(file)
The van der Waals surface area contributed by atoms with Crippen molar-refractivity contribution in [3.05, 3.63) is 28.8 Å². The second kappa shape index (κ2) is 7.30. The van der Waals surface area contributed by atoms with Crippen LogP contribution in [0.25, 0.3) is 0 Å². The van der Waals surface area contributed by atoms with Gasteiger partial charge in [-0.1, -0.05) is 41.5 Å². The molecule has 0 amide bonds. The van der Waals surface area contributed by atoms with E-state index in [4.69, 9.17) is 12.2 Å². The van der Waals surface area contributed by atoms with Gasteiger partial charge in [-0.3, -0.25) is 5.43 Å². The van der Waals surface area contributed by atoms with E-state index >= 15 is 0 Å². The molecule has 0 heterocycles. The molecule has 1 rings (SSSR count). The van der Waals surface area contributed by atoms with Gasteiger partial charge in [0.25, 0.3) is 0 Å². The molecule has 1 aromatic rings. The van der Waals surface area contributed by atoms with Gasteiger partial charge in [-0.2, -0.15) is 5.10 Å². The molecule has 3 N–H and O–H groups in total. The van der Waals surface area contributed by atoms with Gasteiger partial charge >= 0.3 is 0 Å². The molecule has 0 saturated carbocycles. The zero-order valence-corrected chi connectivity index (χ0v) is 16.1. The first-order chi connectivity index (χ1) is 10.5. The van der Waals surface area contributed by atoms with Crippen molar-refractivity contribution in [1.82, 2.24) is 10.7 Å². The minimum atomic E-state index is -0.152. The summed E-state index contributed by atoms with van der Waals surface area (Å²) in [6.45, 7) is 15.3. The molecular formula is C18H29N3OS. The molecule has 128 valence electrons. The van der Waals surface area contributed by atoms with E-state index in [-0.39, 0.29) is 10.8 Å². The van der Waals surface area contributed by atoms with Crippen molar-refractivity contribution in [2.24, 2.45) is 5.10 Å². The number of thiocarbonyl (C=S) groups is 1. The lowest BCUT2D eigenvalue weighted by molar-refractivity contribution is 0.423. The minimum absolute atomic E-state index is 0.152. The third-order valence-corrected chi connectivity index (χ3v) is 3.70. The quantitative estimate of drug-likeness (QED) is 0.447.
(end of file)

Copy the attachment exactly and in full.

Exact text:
The van der Waals surface area contributed by atoms with Crippen molar-refractivity contribution in [3.05, 3.63) is 28.8 Å². The second kappa shape index (κ2) is 7.30. The van der Waals surface area contributed by atoms with Crippen LogP contribution in [0.25, 0.3) is 0 Å². The van der Waals surface area contributed by atoms with Gasteiger partial charge in [-0.1, -0.05) is 41.5 Å². The molecule has 0 amide bonds. The van der Waals surface area contributed by atoms with E-state index in [4.69, 9.17) is 12.2 Å². The van der Waals surface area contributed by atoms with Gasteiger partial charge in [-0.3, -0.25) is 5.43 Å². The van der Waals surface area contributed by atoms with E-state index >= 15 is 0 Å². The molecule has 0 heterocycles. The molecule has 1 rings (SSSR count). The van der Waals surface area contributed by atoms with Gasteiger partial charge in [0.25, 0.3) is 0 Å². The molecule has 1 aromatic rings. The van der Waals surface area contributed by atoms with Gasteiger partial charge in [-0.2, -0.15) is 5.10 Å². The molecule has 3 N–H and O–H groups in total. The van der Waals surface area contributed by atoms with Gasteiger partial charge >= 0.3 is 0 Å². The molecule has 0 saturated carbocycles. The zero-order valence-corrected chi connectivity index (χ0v) is 16.1. The first-order chi connectivity index (χ1) is 10.5. The van der Waals surface area contributed by atoms with Crippen molar-refractivity contribution in [1.82, 2.24) is 10.7 Å². The minimum atomic E-state index is -0.152. The summed E-state index contributed by atoms with van der Waals surface area (Å²) in [6.45, 7) is 15.3. The molecular formula is C18H29N3OS. The molecule has 128 valence electrons. The van der Waals surface area contributed by atoms with E-state index in [-0.39, 0.29) is 10.8 Å². The van der Waals surface area contributed by atoms with Crippen molar-refractivity contribution in [2.24, 2.45) is 5.10 Å². The number of thiocarbonyl (C=S) groups is 1. The lowest BCUT2D eigenvalue weighted by molar-refractivity contribution is 0.423. The minimum absolute atomic E-state index is 0.152. The third-order valence-corrected chi connectivity index (χ3v) is 3.70. The quantitative estimate of drug-likeness (QED) is 0.447.